Menchaca approval of Sunset Park plan praised by developer
Councilmember Carlos Menchaca (D-Red Hook-Sunset Park) on Tuesday announced his support for a rezoning proposal that would bring a 14-story mixed-use housing development with 33 permanently affordable units to 737 Fourth Ave. in Sunset Park.
Critics of Menchaca have called him an obstructionist to private sector
development, which they feel is necessary for job growth. But they note that his support of this particular project shows the political acumen of someone planning to run for higher office. Sunset Park observers of his anti-development stance were surprised that he supported the project after the anti-development group, Protect Sunset Park, held a rally at the site urging him to vote against the project.
The councilmember, who has often been critical of development, sees it as a good opportunity for the neighborhood, despite the fact that he believes it “is not perfect” in that plans don’t call for 100 percent affordable units.
“It does represent the clearest example yet of the only thing that will break and reverse the cycle of displacement and gentrification forever — community-driven and accountable development,” he said of 737 Fourth Ave., which would replace a donut shop.
Vivian Liao, principal of Totem, the project’s developer, said she was “excited” with Menchaca’s decision and a City Council zoning subcommittee’s approval of the proposal.
“We have worked closely with the community to design a project that helps meet the needs of long-time Sunset Park residents and also works to address the city’s critical housing shortage,” she said. “This project and the broad reaching Community Benefits Agreement that we have signed alongside several community groups is an example of how privately-led development can keep local needs at the heart of their work.”
Menchaca mentioned that while he opposed the South Brooklyn Marine Terminal, the Brooklyn Queens Connector and the rezoning of Industry City, this proposal is different.
“From the beginning, the Community Board (7), which is the most democratic and participatory forum we have in the neighborhood, took control of this rezoning proposal,” Menchaca said. “It invited the developer to follow the community’s lead, held multiple hearings open to all to decide whether or how to support the project, and democratically voted to approve the project with conditions.”
Development firm Totem agreed to meet all the board’s conditions, then codified them in a binding contract in the Community Benefits Agreement (CBA).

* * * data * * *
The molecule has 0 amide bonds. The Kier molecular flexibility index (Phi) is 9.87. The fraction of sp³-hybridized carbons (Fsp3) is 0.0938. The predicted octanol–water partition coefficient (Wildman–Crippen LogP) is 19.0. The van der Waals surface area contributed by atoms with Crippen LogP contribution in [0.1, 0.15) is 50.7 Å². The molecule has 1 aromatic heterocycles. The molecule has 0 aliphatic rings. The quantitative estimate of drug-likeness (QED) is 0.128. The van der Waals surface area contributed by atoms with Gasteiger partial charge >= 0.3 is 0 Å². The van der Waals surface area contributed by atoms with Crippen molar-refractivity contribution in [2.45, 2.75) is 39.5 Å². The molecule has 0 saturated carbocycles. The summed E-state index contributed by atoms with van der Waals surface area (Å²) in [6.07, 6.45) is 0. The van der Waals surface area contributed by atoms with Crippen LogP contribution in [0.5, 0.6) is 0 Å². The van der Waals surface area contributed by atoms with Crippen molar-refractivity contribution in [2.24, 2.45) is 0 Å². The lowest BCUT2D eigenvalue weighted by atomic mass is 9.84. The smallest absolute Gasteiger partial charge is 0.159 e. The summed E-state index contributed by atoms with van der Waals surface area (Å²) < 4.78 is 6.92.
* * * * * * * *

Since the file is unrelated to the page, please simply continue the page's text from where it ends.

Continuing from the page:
“I understand why the Community Board approved this project,” Menchaca said. ”The CBA requires the developer to build 33 permanently affordable housing units; reserve a third of its commercial space for local businesses; hire majority local or union workers for all construction and permanent jobs; create 150 bike stations of which a third will be reserved for delivery workers; and grants the MTA a free easement to build an ADA-accessible elevator to the 25th Street R Station.”
In total, the development will include 134 apartments. The Community Benefits agreement was signed by the Fifth Avenue Committee, a well-known non-profit community development corporation; Totem itself; Brooklyn Workforce Innovations, which focuses on creating employment opportunities; Southwest Brooklyn Industrial Development Corporation; and Opportunities for a Better Tomorrow, which also focuses on employment, job training and education.
The rezoning necessary for the new development has also been approved by Community Board 7, Borough President Eric Adams and the City Planning Commission.
Still, not all are happy with the proposal.
The organization Protect Sunset Park on Sunday held a rally at the site opposing the plan and asked that Menchaca vote down and veto it.
“They will argue that city leaders can start redistributing capital funding in the upcoming budget to create the kind of community land trusts and housing cooperatives that can instead create 100 percent affordable housing,” the group wrote in an email.
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